It never lames but it pours…

Anybody who has ever been the carer for a horse with lameness issues will get the link to the old adage. Often Just when you think it is about to stop and you can get back on with whatever it is that gives you joy with your horse it seems to start again…..

This past year has been an absolute rollercoaster on my journey with Melvyn and there have been times where it has felt like rock bottom. I can now reflect on what I have learned and express my gratitude to the ‘support team’ of other professionals (traditional and holistic) and confidantes (including animals) who have helped.

Melvyn loves a roll …

So what have I learned…? Patience in bucketloads …. for one.

… but seriously I am absolutely sure that the personal healing and growth work has helped me to cope with these challenges.

I am stronger and more resilient.

I no longer allow people’s judgement of my decisions about my horse linger in my personal energy field.

I have read more about the anatomy of a horses hind limbs than I care too….especially the impact Melvyn’s former life as a racehorse may have had in contributing to his condition.

I committed to caring for a horse that in my view is extremely special and when you are blessed with such an animal you need to be sensitive to their needs. Trust me Melvyn tells you loud and clear if you are not being mindful around him or doing something he doesn’t ‘approve of’…

I know I am not perfect… who is? But I hope the biggest lesson I have learnt is to try not to judge people … there is a saying ‘until you have walked a mile in my shoes…’ it’s so true. Before I went through this there were some conventional treatments that I was ethically outraged at the thought of …. then I was faced with the reality that these were potentially the only chance that Melvyn could be free from pain and still be on this earth. I can tell you I didn’t hesitate for a heartbeat in saying to the vet to proceed. His care in the surgical teams hands was amazing and I am truly grateful. I I do not regret my decisions at all …. they were after all my decisions.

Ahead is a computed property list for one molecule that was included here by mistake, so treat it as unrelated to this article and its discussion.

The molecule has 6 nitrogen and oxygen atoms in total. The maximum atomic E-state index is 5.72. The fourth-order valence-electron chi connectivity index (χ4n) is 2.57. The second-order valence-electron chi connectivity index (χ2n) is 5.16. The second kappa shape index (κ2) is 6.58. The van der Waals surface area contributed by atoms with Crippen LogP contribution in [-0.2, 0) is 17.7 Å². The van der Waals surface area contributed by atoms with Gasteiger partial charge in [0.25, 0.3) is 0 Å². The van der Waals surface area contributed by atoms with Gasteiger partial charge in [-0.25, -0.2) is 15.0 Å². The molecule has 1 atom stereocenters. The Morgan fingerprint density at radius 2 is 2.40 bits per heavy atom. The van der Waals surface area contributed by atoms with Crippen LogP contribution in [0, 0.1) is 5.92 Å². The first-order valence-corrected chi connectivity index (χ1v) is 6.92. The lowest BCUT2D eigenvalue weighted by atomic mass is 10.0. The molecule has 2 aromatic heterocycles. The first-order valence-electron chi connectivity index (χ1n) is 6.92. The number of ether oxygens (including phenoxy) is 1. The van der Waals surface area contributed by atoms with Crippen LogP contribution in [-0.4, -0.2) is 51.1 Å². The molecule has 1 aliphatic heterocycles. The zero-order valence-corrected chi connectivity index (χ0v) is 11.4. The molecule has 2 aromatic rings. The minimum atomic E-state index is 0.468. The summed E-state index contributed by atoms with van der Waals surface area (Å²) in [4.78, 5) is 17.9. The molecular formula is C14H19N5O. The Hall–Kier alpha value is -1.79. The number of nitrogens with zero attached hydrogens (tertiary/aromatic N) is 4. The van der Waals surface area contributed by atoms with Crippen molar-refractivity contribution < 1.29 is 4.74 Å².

I am also truly grateful to my equine physiotherapist, my Zoopharmacognosy mentors and peers, my farrier, veterinary acupuncturist, vet and those friends who have supported me all the way.

So what is the conclusion of this post…. well I suppose it is to say that conventional surgery and medicine and complementary therapies are part of the bigger picture.

I know that is hard when an animal we are the guardian of and I believe we are trying our best…. my mission is to support the people I work with through listening to them, feeling their feelings, offering options but I think most importantly always respecting their decisions objectively after all they are their decisions to make as animal guardians.

S